Continuous

Canonical Factor

The intermediate factors in a Gaussian network can be described compactly using a simple parametric representation called the canonical form. This representation is closed under the basic operations used in inference: factor product, factor division, factor reduction, and marginalization. Thus, we define this CanonicalDistribution class that allows the inference process to be performed on joint Gaussian networks.

A canonical form C (X; K,h,g) is defined as

C (X; K,h,g) = exp( ((-1/2) * X.T * K * X) + (h.T * X) + g)

References

Probabilistic Graphical Models, Principles and Techniques, Daphne Koller and Nir Friedman, Section 14.2, Chapter 14.

Continuous Factor

class pgmpy.factors.continuous.ContinuousFactor.ContinuousFactor(variables, pdf, *args, **kwargs)[source]

Base class for factors representing various multivariate representations.

assignment(*args)[source]

Returns a list of pdf assignments for the corresponding values.

Parameters:

*args (values) – Values whose assignment is to be computed.

Examples

>>> from pgmpy.factors.continuous import ContinuousFactor
>>> from scipy.stats import multivariate_normal
>>> normal_pdf = lambda x1, x2: multivariate_normal.pdf((x1, x2), [0, 0], [[1, 0], [0, 1]])
>>> phi = ContinuousFactor(['x1', 'x2'], normal_pdf)
>>> phi.assignment(1, 2)
0.013064233284684921
copy()[source]

Return a copy of the distribution.

Returns:

ContinuousFactor object

Return type:

copy of the distribution

Examples

>>> import numpy as np
>>> from scipy.special import beta
>>> from pgmpy.factors.continuous import ContinuousFactor
# Two variable dirichlet distribution with alpha = (1,2)
>>> def dirichlet_pdf(x, y):
...     return (np.power(x, 1) * np.power(y, 2)) / beta(x, y)
>>> dirichlet_factor = ContinuousFactor(['x', 'y'], dirichlet_pdf)
>>> dirichlet_factor.variables
['x', 'y']
>>> copy_factor = dirichlet_factor.copy()
>>> copy_factor.variables
['x', 'y']
discretize(method, *args, **kwargs)[source]

Discretizes the continuous distribution into discrete probability masses using various methods.

Parameters:
  • method (A Discretizer Class from pgmpy.discretize) –

  • *args – The parameters to be given to the Discretizer Class.

  • **kwargs – The parameters to be given to the Discretizer Class.

Returns:

  • An n-D array or a DiscreteFactor object according to the discretiztion

  • method used.

Examples

>>> import numpy as np
>>> from scipy.special import beta
>>> from pgmpy.factors.continuous import ContinuousFactor
>>> from pgmpy.factors.continuous import RoundingDiscretizer
>>> def dirichlet_pdf(x, y):
...     return (np.power(x, 1) * np.power(y, 2)) / beta(x, y)
>>> dirichlet_factor = ContinuousFactor(['x', 'y'], dirichlet_pdf)
>>> dirichlet_factor.discretize(RoundingDiscretizer, low=1, high=2, cardinality=5)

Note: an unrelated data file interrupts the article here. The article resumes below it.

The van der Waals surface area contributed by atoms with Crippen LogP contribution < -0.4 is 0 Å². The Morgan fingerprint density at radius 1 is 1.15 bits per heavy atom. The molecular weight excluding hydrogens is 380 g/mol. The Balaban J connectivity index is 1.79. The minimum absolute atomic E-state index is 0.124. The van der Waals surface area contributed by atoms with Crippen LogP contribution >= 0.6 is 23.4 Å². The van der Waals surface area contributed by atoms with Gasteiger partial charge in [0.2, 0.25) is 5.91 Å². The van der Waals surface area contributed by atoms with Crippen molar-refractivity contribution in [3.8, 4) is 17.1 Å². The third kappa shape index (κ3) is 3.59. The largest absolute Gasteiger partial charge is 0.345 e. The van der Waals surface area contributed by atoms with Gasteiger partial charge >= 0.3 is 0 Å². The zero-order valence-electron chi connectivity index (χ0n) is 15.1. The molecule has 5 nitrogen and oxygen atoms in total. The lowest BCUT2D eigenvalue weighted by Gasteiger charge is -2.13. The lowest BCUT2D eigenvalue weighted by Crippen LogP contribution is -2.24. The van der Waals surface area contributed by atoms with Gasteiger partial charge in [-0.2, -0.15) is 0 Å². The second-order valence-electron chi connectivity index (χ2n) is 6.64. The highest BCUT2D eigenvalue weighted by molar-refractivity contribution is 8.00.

# TODO: finish this
divide(other, inplace=True)[source]

Gives the ContinuousFactor divide with the other factor.

Parameters:

other (ContinuousFactor) – The ContinuousFactor to be divided.

Returns:

if inplace=True (default) returns None if inplace=False returns a new ContinuousFactor instance.

Return type:

ContinuousFactor or None

Examples

>>> from pgmpy.factors.continuous import ContinuousFactor
>>> from scipy.stats import multivariate_normal
>>> sn_pdf1 = lambda x: multivariate_normal.pdf([x], [0], [[1]])
>>> sn_pdf2 = lambda x1,x2: multivariate_normal.pdf([x1, x2], [0, 0], [[1, 0], [0, 1]])
>>> sn1 = ContinuousFactor(['x2'], sn_pdf1)
>>> sn2 = ContinuousFactor(['x1', 'x2'], sn_pdf2)
>>> sn4 = sn2.divide(sn1, inplace=False)
>>> sn4.assignment(0, 0)
0.3989422804014327
>>> sn4 = sn2 / sn1
>>> sn4.assignment(0, 0)
0.3989422804014327
marginalize(variables, inplace=True)[source]

Marginalize the factor with respect to the given variables.

Parameters:
  • variables (list, array-like) – List of variables with respect to which factor is to be maximized.

  • inplace (boolean) – If inplace=True it will modify the factor itself, else would return a new ContinuousFactor instance.

Returns:

DiscreteFactor or None – if inplace=False returns a new ContinuousFactor instance.

Return type:

if inplace=True (default) returns None

Examples

>>> from pgmpy.factors.continuous import ContinuousFactor
>>> from scipy.stats import multivariate_normal
>>> std_normal_pdf = lambda *x: multivariate_normal.pdf(x, [0, 0], [[1, 0], [0, 1]])
>>> std_normal = ContinuousFactor(['x1', 'x2'], std_normal_pdf)
>>> std_normal.scope()
['x1', 'x2']
>>> std_normal.assignment([1, 1])
0.058549831524319168
>>> std_normal.marginalize(['x2'])
>>> std_normal.scope()
['x1']
>>> std_normal.assignment(1)
normalize(inplace=True)[source]